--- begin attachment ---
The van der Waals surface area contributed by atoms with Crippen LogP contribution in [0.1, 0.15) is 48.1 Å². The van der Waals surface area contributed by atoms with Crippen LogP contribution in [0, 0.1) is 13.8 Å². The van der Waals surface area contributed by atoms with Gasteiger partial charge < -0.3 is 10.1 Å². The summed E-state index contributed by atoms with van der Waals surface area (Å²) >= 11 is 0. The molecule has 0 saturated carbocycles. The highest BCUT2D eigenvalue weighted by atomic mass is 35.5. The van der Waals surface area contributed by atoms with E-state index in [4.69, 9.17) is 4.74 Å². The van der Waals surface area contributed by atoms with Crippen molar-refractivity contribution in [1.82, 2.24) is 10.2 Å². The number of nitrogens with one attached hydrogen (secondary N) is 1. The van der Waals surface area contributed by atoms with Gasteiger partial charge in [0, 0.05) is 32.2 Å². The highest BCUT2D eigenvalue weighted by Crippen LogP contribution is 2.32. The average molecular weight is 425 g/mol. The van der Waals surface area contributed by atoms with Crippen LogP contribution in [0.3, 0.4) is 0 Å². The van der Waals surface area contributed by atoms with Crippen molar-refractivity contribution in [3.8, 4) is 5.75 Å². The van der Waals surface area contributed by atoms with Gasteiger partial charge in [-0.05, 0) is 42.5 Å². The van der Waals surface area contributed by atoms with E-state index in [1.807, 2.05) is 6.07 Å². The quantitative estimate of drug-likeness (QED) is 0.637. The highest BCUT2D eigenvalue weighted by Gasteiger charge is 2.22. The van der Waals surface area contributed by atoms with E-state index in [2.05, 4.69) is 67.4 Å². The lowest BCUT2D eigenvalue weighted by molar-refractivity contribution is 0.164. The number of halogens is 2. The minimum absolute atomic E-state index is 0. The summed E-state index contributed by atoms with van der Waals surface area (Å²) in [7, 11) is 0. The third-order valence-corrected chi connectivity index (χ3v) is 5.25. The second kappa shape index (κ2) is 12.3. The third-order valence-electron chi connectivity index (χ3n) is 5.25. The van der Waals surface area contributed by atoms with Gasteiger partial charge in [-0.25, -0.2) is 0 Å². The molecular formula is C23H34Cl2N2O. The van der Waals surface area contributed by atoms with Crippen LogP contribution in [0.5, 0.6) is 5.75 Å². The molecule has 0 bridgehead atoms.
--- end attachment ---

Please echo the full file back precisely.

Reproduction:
The van der Waals surface area contributed by atoms with Crippen LogP contribution in [0.1, 0.15) is 48.1 Å². The van der Waals surface area contributed by atoms with Crippen LogP contribution in [0, 0.1) is 13.8 Å². The van der Waals surface area contributed by atoms with Gasteiger partial charge < -0.3 is 10.1 Å². The summed E-state index contributed by atoms with van der Waals surface area (Å²) >= 11 is 0. The molecule has 0 saturated carbocycles. The highest BCUT2D eigenvalue weighted by atomic mass is 35.5. The van der Waals surface area contributed by atoms with E-state index in [4.69, 9.17) is 4.74 Å². The van der Waals surface area contributed by atoms with Crippen molar-refractivity contribution in [1.82, 2.24) is 10.2 Å². The number of nitrogens with one attached hydrogen (secondary N) is 1. The van der Waals surface area contributed by atoms with Gasteiger partial charge in [0, 0.05) is 32.2 Å². The highest BCUT2D eigenvalue weighted by Crippen LogP contribution is 2.32. The average molecular weight is 425 g/mol. The van der Waals surface area contributed by atoms with Crippen LogP contribution in [0.3, 0.4) is 0 Å². The van der Waals surface area contributed by atoms with Crippen molar-refractivity contribution in [3.8, 4) is 5.75 Å². The van der Waals surface area contributed by atoms with Gasteiger partial charge in [-0.05, 0) is 42.5 Å². The van der Waals surface area contributed by atoms with E-state index in [1.807, 2.05) is 6.07 Å². The quantitative estimate of drug-likeness (QED) is 0.637. The highest BCUT2D eigenvalue weighted by Gasteiger charge is 2.22. The van der Waals surface area contributed by atoms with E-state index in [2.05, 4.69) is 67.4 Å². The lowest BCUT2D eigenvalue weighted by molar-refractivity contribution is 0.164. The number of halogens is 2. The minimum absolute atomic E-state index is 0. The summed E-state index contributed by atoms with van der Waals surface area (Å²) in [7, 11) is 0. The third-order valence-corrected chi connectivity index (χ3v) is 5.25. The second kappa shape index (κ2) is 12.3. The third-order valence-electron chi connectivity index (χ3n) is 5.25. The van der Waals surface area contributed by atoms with Gasteiger partial charge in [-0.25, -0.2) is 0 Å². The molecular formula is C23H34Cl2N2O. The van der Waals surface area contributed by atoms with Crippen LogP contribution in [0.5, 0.6) is 5.75 Å². The molecule has 0 bridgehead atoms.